Symbols of Reconstruction, Part 2: Peace Bridge

by Yoshie Sako, Staff Writer

Cars and buses roll by as pedestrians hurry home. Evening falls on Peace Bridge, which spans the Motoyasu River. It is around 7 p.m. and the lights of buildings begin to glow. In downtown Hiroshima, which shines with illumination, the railing of the bridge, symbolizing the sun, evokes the idea of life reaching strongly upwards.

The railings of Peace Bridge were designed by Isamu Noguchi, a prominent Japanese-American sculptor. They were completed in 1952, three years after the establishment of the Hiroshima Peace Memorial City Construction Law. Architect Akio Nishikiori, 71, was a third-year junior high student when the railings were constructed. "The railings had a very unique shape," Mr. Nishikiori said, recalling his surprise at first seeing them. "Though I was young, I thought they were wonderful and would become a symbol of Hiroshima."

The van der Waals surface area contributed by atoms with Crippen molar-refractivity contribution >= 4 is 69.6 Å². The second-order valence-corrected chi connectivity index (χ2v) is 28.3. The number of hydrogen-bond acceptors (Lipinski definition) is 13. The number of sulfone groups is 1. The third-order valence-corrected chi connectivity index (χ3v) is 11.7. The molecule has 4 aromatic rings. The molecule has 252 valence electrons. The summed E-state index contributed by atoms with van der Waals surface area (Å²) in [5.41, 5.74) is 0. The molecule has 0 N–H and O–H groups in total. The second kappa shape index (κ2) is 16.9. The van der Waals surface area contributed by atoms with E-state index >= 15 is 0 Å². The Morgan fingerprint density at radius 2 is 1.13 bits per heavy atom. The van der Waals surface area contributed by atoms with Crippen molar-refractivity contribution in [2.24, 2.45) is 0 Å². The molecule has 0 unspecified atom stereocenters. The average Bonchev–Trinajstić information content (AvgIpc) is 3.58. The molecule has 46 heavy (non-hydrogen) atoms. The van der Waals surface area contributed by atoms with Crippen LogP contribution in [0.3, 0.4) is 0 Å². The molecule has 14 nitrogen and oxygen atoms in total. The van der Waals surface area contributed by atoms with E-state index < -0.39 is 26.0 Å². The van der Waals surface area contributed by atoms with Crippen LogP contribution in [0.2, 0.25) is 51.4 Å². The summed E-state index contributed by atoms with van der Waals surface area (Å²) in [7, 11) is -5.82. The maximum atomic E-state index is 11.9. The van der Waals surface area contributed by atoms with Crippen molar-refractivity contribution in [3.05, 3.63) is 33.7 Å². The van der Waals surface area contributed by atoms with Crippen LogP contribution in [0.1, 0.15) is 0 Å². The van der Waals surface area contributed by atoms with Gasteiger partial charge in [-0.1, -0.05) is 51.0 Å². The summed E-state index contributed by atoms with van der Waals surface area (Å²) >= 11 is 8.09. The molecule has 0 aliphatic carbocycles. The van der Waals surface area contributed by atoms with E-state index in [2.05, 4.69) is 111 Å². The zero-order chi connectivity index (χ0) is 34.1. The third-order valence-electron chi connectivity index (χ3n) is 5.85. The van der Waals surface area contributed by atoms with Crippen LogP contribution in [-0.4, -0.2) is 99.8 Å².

The unique bridge is now growing old and has cracks on its concrete surface. The City of Hiroshima is planning to build two pedestrian bridges in 2014 alongside Peace Bridge to reduce the congestion on that route.

The width of the pedestrian bridges will be 7.9 meters wide, compared to the current width of 1.8 meters for the Peace Bridge sidewalks, where people barely have room to pass one another. "With the new pedestrian bridges leading into Peace Memorial Park, an increasing number of people will stop to look at the revived city," Mr. Nishikiori imagines.

Gazing up the Motoyasu River from the east side of the bridge, trees line both sides of the river and the A-bomb Dome is visible beyond the trees. Below runs the river, where so many lives were lost on August 6, 1945.

Historical Note
Peace Bridge consists of two bridges, east and west, located on Peace Boulevard. The two bridges symbolize "Life" and "Departure" and were designed by Isamu Noguchi. Mr. Noguchi represented the sun at the end of the railing on the eastern Peace Bridge by using a sphere cut in half. The western Peace Bridge suggests the keel of a boat traveling to the land of the dead. The citizens of Hiroshima initially expressed some resistance over the novel designs and high design fees.

(Originally published on July 28, 2009)